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Blood Marker Can Predict Risk for Heart Attacks

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 Heart Attacks

Heart attacks are deadly diseases and can claim life within seconds to minutes. This is why we have to identify its risk factors so that it can be prevented. A blood test has been found out to predict the risk for heart attack in those with chest pain.

Heart Attack

Myocardial infarction, also known as a heart attack is a common cause of deaths around the world. Death and debilitation can be due to the damage to the heart muscle it brings. This damage to the heart muscle is often caused by the blockage of a coronary (heart) artery by a blood clot. Coronary arteries are blood vessels that supply the heart muscle with oxygen and nutrients. If there is blockage to blood flow, there may be injury to the heart muscle, further causing injury. This brings about signs and symptoms of such as chest pain and chest pressure. If there is no restoration of blood flow to the heart muscle within 20 to 40 minutes, there will be irreversible death of the heart muscle. The heart muscle will continue to die within six to eight hours, thus completing the heart attack. Dead heart muscle may be replaced by scar tissues.

Millions of people are affected by heart attacks every year around the world. There are many causes of heart attacks one of the most common of which is atherosclerosis. Atherosclerosis is the process wherein there is plaque formation of cholesterol which is deposited in the walls of arteries. These cholesterol plaques cause hardening of the blood vessels and narrowing of the inner lumen of the artery. Narrowed arteries by atherosclerosis cannot deliver enough blood into the parts of the body they supply. The resultant reduced blood flow leading to organ damage.

For many years, atherosclerosis may remain silent for years or decades. It may begin during teenage years and may not cause symptoms until late adulthood when the narrowing of the arteries becomes more severe. Factors that may cause the fast development of atherosclerosis include cigarettes smoking, high blood pressure, elevated cholesterol levels and diabetes mellitus. A person with a family history of atherosclerosis may also have a higher chance of acquiring this disorder.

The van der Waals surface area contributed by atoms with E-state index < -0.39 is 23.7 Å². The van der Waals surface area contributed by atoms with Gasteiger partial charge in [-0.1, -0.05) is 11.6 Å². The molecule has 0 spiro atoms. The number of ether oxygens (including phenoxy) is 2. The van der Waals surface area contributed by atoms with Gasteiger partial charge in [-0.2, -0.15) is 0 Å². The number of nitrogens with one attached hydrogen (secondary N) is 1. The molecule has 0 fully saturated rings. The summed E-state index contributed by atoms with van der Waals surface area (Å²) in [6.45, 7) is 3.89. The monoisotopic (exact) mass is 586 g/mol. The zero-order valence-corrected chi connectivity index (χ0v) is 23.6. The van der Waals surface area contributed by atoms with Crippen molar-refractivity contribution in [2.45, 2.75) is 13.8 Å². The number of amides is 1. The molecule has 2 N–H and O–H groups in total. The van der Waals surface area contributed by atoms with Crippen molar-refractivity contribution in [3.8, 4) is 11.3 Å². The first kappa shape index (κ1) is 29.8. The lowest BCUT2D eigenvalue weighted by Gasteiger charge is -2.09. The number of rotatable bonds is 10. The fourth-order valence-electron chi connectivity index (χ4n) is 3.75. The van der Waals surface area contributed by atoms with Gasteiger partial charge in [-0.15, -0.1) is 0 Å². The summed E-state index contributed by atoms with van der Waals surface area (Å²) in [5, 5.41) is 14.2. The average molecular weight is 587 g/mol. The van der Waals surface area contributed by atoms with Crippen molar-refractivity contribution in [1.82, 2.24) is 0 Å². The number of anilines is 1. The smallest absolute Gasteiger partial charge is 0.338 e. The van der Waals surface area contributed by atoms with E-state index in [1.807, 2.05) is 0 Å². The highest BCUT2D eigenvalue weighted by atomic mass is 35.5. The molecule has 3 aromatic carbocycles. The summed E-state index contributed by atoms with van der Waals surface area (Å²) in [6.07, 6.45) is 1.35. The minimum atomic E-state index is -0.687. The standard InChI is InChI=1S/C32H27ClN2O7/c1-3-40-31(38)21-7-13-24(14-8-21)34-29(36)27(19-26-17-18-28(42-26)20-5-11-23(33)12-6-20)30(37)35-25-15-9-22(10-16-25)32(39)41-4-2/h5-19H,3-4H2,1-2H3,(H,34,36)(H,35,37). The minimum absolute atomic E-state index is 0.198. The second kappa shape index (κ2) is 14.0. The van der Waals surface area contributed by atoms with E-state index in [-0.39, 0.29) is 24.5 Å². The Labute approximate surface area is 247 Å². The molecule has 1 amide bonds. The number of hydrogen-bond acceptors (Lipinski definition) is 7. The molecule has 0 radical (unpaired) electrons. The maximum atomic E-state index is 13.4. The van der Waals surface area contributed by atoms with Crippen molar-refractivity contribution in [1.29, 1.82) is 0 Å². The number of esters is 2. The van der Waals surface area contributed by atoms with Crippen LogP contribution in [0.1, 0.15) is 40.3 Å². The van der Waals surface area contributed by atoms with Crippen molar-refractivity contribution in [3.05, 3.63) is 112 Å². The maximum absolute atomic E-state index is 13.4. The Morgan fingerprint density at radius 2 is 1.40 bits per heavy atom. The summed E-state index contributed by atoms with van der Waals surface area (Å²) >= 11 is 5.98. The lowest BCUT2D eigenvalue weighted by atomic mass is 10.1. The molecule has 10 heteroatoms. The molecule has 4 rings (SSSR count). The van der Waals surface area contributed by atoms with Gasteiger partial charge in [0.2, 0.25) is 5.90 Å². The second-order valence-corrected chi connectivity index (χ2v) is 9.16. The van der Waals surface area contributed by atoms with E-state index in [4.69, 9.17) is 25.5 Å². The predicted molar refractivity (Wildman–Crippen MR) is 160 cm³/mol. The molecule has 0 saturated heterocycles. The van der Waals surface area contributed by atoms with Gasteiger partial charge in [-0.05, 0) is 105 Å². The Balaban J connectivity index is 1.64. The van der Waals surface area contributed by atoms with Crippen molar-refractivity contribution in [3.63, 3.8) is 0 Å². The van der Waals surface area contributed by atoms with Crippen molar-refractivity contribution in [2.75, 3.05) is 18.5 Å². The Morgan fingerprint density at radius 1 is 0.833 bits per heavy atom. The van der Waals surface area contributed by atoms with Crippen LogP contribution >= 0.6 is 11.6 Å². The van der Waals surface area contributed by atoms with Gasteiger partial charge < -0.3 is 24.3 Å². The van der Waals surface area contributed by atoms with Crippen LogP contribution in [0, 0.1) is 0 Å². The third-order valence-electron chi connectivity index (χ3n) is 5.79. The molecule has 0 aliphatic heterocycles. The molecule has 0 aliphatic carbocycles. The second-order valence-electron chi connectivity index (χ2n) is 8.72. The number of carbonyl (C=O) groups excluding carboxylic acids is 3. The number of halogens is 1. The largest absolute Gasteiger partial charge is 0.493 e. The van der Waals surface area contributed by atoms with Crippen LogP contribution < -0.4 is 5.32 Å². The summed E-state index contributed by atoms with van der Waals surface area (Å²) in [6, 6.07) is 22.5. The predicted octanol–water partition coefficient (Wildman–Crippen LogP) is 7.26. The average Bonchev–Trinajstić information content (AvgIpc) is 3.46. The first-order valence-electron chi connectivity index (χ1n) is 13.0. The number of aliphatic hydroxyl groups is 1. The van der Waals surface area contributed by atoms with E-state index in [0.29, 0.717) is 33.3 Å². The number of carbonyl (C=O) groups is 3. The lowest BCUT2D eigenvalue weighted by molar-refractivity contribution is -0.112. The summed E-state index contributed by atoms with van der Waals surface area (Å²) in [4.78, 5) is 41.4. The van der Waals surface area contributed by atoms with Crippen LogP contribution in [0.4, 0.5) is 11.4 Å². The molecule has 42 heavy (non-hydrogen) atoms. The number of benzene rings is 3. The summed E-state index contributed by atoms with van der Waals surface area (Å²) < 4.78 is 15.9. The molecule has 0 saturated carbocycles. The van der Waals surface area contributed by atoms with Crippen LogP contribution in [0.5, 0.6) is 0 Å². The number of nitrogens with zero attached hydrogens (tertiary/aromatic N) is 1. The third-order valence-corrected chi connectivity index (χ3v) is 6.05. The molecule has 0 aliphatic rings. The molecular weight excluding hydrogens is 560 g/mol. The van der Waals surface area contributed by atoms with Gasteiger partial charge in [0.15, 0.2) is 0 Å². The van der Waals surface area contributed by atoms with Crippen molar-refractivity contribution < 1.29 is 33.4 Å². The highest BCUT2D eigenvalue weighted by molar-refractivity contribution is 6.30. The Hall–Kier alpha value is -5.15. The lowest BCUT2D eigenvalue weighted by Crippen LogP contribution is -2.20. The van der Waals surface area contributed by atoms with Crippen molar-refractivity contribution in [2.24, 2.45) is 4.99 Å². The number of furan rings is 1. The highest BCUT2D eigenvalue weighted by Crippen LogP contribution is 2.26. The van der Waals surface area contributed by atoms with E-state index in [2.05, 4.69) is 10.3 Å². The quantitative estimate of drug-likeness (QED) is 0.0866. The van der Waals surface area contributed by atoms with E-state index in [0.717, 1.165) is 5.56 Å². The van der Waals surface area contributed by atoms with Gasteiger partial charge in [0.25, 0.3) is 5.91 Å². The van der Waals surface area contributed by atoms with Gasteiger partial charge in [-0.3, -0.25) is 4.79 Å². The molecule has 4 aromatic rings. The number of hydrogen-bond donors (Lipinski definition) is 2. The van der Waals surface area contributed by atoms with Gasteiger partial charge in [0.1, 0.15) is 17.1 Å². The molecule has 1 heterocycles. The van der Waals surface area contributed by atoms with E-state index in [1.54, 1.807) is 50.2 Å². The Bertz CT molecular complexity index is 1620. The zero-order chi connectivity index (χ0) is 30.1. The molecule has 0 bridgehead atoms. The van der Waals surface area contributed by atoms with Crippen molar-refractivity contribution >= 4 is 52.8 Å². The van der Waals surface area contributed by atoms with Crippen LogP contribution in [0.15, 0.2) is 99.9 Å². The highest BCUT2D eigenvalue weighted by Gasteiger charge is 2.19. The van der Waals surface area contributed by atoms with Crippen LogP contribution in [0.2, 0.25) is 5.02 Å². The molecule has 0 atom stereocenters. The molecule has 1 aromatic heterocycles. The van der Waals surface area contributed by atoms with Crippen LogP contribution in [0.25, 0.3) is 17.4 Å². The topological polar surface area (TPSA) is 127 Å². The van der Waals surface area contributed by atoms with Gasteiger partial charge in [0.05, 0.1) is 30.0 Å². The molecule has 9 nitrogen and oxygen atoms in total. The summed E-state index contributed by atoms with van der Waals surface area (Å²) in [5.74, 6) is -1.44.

Atherosclerosis can affect the blood vessels of the heart and is termed as coronary atherosclerosis. This can cause hardening and narrowing of the blood vessels of the heart, resulting to coronary heart diseases such as heart attacks, sudden cardiac death, chest pain, abnormal heart rhythms and heart failure.

Chest pain in heart attacks occurs when there is inadequate blood and oxygen supply to the heart muscle. When there is narrowing of the coronary arteries by about 50 to 70 percent, the arteries may not increase the blood supply to the heart muscle during exercise or other stressful situations. This shortage of oxygen may cause chest pain or angina which may be evident especially in times of exertion. In patients such as those with diabetes, there may be little or no chest pain felt during the heart attack.

Angina or chest pain is one of the symptoms of a heart attack. This may also be felt as pressure, heaviness, squeezing or aching on the chest. Pain may be transmitted to the jaw, the neck, the arms, the back and the teeth and may be accompanied by nausea, shortness of breath or cold sweat. This discomfort may be relieved by nitroglycerin tablets placed under the tongue. This medicine can decrease the heart muscle's demand for oxygen thus relieving angina.

New Blood Marker in Heart Attacks

A new study has shown that an undetectable level of high-sensitivity cardiac troponin T along with a normal ECG is a sign that a person may have a minimal risk of heart attack within a month. The results of this study are presented in the recent American College of Cardiology’s 63rd Annual Scientific Session. The study gathered data from 14,636 patients who reported to a Swedish emergency department for chest pain during the years 2010 to 2012. The results showed that about 9,000 patients with an undetectable level of the biomarker, or less than 5ng/L, on initial testing, and whose ECGs showed no heart damage from decreased blood flow had low risk for the disorder.

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